of phenols [16,17] and water-insoluble dyes [18,19] by polymer-surfactant complexes and emphasized the role of hydrophobic interactions in these processes. Buchhammer et al. [20] compared the sorption capability of preformed polyelectrolytemicelle complexes and polycation /polyanion complexes for p -nitrophenol or anionic dye model, bromocresol green, and showed that the sorption capability strongly depended on the structure, net charge of the complex particles and increased with increasing molar mass and hydrophobic properties of the components used. But the binding level of the ionic substance was higher than that of p nitrophenol. Dragan et al. [21] examined formation of the tricomponent complexes from preformed nonstoichiometric polycation /anionic dye complexes and polyanions added and postulated the significance of the electrostatic interactions between the negative and the free residual positive charges in the former complexes. Oertel et al. [22] described surface modification of finely dispersed silica materials by polyelectrolytes and provided the evidence that only nonstoichiometric polycomplexes with a great excess of cationic charge exhibited enhanced adsorption of the anionic dyestuff, the minimum value being observed at n/n (molar ratio polyanion/polycation)/1. Wassmer et al. [23], describing the polyelectrolyte titration method, also are of the opinion that the release and displacement of the dye ions might be expected when the stoichiometry 1:1 reaction between the oppositely charged polymers takes place at the equilibrium point. Takagishi et al. [24,25] have provided evidence that insoluble polyion complexes of sodium poly(methacrylate) and piperidinium cationic polymers are capable to bind Methyl Orange and its homologues in water solutions [24] and ethylene glycol [25] as well. The polycomplexes examined corresponded to 1:1 stoichiometry, therefore this matrix, as supposed, should be electrically neutral. Interestingly, the significance of electrostatic interactions that accompany the binding has been postulated. Such controversial results and their interpretation provide the area for a further discussion. It was thus of interest to extend investigations in the field of polycomplex formation and their role in the dye binding processes. The aim was a deeper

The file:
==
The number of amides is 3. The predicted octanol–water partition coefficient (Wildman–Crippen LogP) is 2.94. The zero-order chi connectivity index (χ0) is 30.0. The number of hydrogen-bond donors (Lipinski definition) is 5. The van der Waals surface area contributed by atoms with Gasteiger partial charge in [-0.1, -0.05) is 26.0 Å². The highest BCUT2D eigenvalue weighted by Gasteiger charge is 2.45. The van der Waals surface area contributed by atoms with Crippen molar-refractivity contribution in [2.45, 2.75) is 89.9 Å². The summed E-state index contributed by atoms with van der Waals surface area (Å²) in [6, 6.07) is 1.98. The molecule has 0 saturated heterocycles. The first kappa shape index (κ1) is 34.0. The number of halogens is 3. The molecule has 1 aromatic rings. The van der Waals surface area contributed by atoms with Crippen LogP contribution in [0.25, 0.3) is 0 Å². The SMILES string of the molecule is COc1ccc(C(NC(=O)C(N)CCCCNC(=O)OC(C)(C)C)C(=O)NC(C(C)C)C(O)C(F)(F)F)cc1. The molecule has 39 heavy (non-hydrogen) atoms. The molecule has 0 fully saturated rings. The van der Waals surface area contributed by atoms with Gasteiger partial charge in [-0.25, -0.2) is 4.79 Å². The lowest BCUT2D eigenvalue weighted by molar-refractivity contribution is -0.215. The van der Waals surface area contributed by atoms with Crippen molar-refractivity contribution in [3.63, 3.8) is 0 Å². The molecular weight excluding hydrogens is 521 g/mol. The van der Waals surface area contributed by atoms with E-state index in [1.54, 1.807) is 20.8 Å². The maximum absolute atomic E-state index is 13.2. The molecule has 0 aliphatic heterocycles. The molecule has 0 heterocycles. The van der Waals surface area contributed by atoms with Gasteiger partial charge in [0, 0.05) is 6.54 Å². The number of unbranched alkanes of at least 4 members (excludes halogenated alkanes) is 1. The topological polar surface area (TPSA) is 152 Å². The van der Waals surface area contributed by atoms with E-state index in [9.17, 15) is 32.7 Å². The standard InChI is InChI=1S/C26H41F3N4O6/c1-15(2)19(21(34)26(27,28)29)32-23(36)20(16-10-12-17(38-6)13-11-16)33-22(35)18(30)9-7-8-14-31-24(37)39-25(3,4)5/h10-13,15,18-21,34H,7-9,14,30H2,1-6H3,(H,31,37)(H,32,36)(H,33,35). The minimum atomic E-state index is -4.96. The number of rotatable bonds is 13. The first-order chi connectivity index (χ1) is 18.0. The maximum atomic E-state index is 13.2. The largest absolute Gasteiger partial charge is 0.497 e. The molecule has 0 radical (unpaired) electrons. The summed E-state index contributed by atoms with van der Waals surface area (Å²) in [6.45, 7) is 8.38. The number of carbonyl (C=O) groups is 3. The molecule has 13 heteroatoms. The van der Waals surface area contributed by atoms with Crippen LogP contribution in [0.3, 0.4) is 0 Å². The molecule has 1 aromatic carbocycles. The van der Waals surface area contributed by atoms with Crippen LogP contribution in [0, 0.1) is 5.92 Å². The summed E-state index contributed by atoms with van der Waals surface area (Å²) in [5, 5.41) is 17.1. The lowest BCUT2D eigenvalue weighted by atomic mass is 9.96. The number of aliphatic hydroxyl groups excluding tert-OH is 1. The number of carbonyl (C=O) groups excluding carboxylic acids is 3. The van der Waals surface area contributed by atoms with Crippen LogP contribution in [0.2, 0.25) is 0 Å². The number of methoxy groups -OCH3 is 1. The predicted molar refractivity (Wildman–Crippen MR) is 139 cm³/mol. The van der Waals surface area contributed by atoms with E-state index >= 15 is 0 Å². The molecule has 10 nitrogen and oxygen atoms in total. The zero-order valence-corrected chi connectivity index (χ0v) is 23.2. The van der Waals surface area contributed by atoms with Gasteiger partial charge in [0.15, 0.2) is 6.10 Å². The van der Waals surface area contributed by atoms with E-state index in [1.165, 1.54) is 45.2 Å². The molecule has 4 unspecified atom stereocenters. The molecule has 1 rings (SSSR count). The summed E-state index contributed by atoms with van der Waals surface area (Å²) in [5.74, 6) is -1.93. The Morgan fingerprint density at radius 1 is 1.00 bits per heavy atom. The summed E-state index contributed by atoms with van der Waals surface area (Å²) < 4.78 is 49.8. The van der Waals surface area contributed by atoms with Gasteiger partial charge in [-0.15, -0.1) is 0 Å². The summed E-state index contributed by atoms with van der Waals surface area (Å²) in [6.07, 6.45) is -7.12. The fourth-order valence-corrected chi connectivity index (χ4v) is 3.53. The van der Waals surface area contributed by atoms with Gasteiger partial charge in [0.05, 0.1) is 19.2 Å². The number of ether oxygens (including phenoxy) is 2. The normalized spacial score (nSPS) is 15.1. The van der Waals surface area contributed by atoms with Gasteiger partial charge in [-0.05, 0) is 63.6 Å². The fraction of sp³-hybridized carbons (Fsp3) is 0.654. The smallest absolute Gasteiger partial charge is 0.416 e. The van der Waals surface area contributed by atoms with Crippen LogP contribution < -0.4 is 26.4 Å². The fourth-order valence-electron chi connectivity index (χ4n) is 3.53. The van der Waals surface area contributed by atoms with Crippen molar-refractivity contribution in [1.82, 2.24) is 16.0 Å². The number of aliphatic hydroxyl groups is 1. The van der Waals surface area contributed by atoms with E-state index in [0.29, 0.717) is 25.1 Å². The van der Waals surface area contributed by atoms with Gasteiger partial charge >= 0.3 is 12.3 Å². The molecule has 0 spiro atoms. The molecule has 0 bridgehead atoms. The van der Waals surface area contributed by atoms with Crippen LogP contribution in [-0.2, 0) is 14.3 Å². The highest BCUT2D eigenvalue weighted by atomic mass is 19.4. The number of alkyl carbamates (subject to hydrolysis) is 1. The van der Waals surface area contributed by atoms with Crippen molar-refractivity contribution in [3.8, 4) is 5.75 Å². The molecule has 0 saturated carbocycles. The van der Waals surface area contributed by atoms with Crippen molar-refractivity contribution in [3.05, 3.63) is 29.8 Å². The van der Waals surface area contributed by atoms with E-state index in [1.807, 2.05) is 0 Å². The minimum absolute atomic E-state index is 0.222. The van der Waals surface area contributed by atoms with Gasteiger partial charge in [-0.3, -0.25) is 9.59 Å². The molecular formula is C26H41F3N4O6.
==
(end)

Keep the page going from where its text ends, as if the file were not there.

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insight into the removal of dyes and anionic uncoloured contaminants from textile wastes by flocculation. To obtain more evidence of the flocculation with the so-called dual system mechanism, the investigations were completed by new experimental data. More detailed fluorescence spectroscopy measurements have been done to extend our previous conclusions.